Colorectal Cancer Screening

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Routine colorectal cancer screening is the best way to prevent colon cancer or find it at any early, more treatable stage. Both men and women should adopt a regular screening schedule, beginning at age 45.

“The American Cancer Society lowered the recommended starting age for colonoscopies from 50 to 45,” says Raquel Wagman, MD, a radiation oncologist at CBMC. “The incidence of colorectal cancer is increasing dramatically in younger patients. And we have a variety of new ways to treat and even cure it— when we catch it early.” After age 45, people should be screened every 10 years.

Some people need screening at an earlier age or more often. Ask your doctor about your screening schedule if you:

  • Have a personal or family history of colorectal cancer
  • Have had polyps (growths in the intestines that can turn into cancer)
  • Have a history of inflammatory bowel disease, such as Crohn’s or ulcerative colitis
  • Have had radiation therapy to the belly or pelvis
  • Have a family history of other conditions, like Lynch syndrome or familial adenomatous polyposis (FAP)

Colorectal Cancer Screening Tests

Several tests can be used to screen for colorectal cancers. These tests can be divided into:

  • Tests that can find both colorectal polyps and cancer. These tests look at the structure of the colon itself to identify any abnormal areas. They are done either with a scope put into the rectum or with special imaging tests. Polyps found during these procedures can be removed, so these tests may prevent colorectal cancer. These tests are preferred if they are available and you are willing to have them.

  • Tests that detect cancer. These tests check stool for signs of cancer. While they are less invasive and easier to have done, they are less likely to detect polyps.

Tests That Can Find Both Colorectal Polyps and Cancer

  • Flexible sigmoidoscopy. A thin, flexible, lighted tube with a small video camera on the end is put into the rectum to view the rectum and the lower part of the colon. If an abnormality is seen, it can be biopsied or removed. Less than half of the colon can be seen with this procedure.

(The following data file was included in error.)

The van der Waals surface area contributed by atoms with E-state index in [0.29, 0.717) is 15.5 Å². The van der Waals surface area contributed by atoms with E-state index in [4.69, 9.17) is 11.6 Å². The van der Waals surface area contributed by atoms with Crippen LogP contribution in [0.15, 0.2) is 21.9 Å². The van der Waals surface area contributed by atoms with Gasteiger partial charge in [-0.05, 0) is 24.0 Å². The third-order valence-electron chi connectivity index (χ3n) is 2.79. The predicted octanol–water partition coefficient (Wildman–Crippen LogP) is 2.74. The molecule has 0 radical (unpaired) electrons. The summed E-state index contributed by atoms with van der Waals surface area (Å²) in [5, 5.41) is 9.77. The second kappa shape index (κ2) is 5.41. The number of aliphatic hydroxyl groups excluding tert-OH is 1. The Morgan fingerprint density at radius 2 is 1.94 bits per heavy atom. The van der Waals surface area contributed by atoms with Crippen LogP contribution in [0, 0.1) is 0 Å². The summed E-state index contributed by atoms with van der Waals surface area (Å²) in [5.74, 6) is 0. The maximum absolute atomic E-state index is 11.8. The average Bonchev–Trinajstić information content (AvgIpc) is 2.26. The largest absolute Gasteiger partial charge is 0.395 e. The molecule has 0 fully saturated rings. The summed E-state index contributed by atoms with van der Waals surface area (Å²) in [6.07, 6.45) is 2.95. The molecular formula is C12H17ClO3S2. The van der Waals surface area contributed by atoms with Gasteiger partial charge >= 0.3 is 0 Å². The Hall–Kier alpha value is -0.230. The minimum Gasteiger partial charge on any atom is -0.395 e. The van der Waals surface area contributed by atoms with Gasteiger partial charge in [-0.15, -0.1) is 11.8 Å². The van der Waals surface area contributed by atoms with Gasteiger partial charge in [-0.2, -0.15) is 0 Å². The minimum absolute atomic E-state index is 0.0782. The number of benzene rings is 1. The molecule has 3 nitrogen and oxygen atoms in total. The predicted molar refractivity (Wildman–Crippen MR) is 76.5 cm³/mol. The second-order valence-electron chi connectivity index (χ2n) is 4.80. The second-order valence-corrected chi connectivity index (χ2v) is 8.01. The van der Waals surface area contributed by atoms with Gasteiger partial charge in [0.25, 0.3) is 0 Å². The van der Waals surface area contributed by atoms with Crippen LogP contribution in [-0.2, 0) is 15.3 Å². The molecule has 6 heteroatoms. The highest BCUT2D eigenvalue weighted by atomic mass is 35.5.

• Colonoscopy. Similar to a flexible sigmoidoscopy, a colonoscopy allows the entire length of the colon and rectum to be viewed. If any abnormalities are seen, they can be biopsied or removed.
  • Double-contrast barium enema. In this x-ray test, air and a chalky liquid called barium sulfate are put into the colon and rectum to outline the inner lining. If suspicious areas are identified, a colonoscopy will be recommended to explore them.
  • CT colonography. Also known as virtual colonoscopy, this test is an advanced type of computerized tomography (CT) scan of the colon and rectum. Special computer programs create both 2D and 3D views of the inside of the colon and rectum. This test may be useful for people who can’t—or don’t want to—have more invasive tests.

Tests That Mainly Find Cancer

  • Fecal occult blood test (FOBT). This test detects hidden blood in the stool through a chemical reaction, but cannot tell if the blood is from the colon or from other parts of the digestive tract.
  • Fecal immunochemical test (FIT). Similar to an FOBT, this test detects hidden blood in the stool, but through a different chemical reaction.
  • Cologuard® colon cancer test. This test detects hidden blood in the stool, as well as abnormal cell associated with colon cancer and precancerous polyps.

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